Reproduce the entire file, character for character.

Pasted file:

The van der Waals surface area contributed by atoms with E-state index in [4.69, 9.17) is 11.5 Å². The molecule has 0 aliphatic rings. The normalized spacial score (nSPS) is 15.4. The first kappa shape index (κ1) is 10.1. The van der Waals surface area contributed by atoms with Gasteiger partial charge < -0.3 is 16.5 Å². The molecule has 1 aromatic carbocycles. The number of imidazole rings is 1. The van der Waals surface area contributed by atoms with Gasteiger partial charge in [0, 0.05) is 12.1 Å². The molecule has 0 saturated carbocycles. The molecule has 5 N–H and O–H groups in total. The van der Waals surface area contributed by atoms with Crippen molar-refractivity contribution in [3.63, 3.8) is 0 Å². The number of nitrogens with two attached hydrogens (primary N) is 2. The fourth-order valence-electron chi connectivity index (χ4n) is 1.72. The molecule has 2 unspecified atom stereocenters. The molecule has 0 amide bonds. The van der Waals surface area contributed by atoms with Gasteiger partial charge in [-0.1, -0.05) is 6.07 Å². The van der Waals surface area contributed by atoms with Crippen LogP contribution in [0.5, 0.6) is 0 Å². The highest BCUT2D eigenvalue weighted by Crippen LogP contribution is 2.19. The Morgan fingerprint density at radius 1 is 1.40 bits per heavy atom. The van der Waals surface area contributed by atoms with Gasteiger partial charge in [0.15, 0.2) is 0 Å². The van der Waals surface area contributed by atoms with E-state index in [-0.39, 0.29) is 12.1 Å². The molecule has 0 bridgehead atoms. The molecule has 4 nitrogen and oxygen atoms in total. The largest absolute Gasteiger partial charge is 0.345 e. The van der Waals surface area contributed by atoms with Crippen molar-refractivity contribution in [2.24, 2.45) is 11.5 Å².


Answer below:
The van der Waals surface area contributed by atoms with E-state index in [4.69, 9.17) is 11.5 Å². The molecule has 0 aliphatic rings. The normalized spacial score (nSPS) is 15.4. The first kappa shape index (κ1) is 10.1. The van der Waals surface area contributed by atoms with Gasteiger partial charge < -0.3 is 16.5 Å². The molecule has 1 aromatic carbocycles. The number of imidazole rings is 1. The van der Waals surface area contributed by atoms with Gasteiger partial charge in [0, 0.05) is 12.1 Å². The molecule has 0 saturated carbocycles. The molecule has 5 N–H and O–H groups in total. The van der Waals surface area contributed by atoms with Crippen molar-refractivity contribution in [3.63, 3.8) is 0 Å². The number of nitrogens with two attached hydrogens (primary N) is 2. The fourth-order valence-electron chi connectivity index (χ4n) is 1.72. The molecule has 2 unspecified atom stereocenters. The molecule has 0 amide bonds. The van der Waals surface area contributed by atoms with Gasteiger partial charge in [-0.1, -0.05) is 6.07 Å². The van der Waals surface area contributed by atoms with Crippen LogP contribution in [0.5, 0.6) is 0 Å². The highest BCUT2D eigenvalue weighted by Crippen LogP contribution is 2.19. The Morgan fingerprint density at radius 1 is 1.40 bits per heavy atom. The van der Waals surface area contributed by atoms with Gasteiger partial charge in [0.15, 0.2) is 0 Å². The van der Waals surface area contributed by atoms with E-state index in [-0.39, 0.29) is 12.1 Å². The molecule has 0 bridgehead atoms. The molecule has 4 nitrogen and oxygen atoms in total. The largest absolute Gasteiger partial charge is 0.345 e. The van der Waals surface area contributed by atoms with Crippen molar-refractivity contribution in [2.24, 2.45) is 11.5 Å².